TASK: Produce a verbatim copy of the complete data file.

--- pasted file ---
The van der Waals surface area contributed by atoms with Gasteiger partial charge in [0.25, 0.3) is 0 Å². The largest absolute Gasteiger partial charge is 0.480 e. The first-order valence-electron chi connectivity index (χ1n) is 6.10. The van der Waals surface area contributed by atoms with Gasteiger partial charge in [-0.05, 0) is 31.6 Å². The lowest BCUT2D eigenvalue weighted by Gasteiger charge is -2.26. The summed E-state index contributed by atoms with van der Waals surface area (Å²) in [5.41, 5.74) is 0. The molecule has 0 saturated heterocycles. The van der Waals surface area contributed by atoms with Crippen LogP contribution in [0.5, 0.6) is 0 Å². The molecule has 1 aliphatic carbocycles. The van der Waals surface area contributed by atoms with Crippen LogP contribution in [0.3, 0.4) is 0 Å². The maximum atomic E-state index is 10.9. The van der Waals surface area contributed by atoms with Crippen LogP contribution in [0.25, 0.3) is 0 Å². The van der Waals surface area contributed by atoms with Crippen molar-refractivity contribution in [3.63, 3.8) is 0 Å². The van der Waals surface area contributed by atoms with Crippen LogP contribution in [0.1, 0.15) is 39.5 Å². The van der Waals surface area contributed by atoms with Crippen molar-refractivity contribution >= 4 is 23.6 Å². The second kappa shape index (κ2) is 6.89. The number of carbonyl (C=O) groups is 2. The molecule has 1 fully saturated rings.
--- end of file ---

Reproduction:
The van der Waals surface area contributed by atoms with Gasteiger partial charge in [0.25, 0.3) is 0 Å². The largest absolute Gasteiger partial charge is 0.480 e. The first-order valence-electron chi connectivity index (χ1n) is 6.10. The van der Waals surface area contributed by atoms with Gasteiger partial charge in [-0.05, 0) is 31.6 Å². The lowest BCUT2D eigenvalue weighted by Gasteiger charge is -2.26. The summed E-state index contributed by atoms with van der Waals surface area (Å²) in [5.41, 5.74) is 0. The molecule has 0 saturated heterocycles. The van der Waals surface area contributed by atoms with Crippen LogP contribution in [0.5, 0.6) is 0 Å². The molecule has 1 aliphatic carbocycles. The van der Waals surface area contributed by atoms with Crippen LogP contribution in [0.3, 0.4) is 0 Å². The maximum atomic E-state index is 10.9. The van der Waals surface area contributed by atoms with Crippen LogP contribution in [0.25, 0.3) is 0 Å². The van der Waals surface area contributed by atoms with Crippen molar-refractivity contribution in [3.63, 3.8) is 0 Å². The van der Waals surface area contributed by atoms with Crippen LogP contribution in [0.1, 0.15) is 39.5 Å². The van der Waals surface area contributed by atoms with Crippen molar-refractivity contribution >= 4 is 23.6 Å². The second kappa shape index (κ2) is 6.89. The number of carbonyl (C=O) groups is 2. The molecule has 1 fully saturated rings.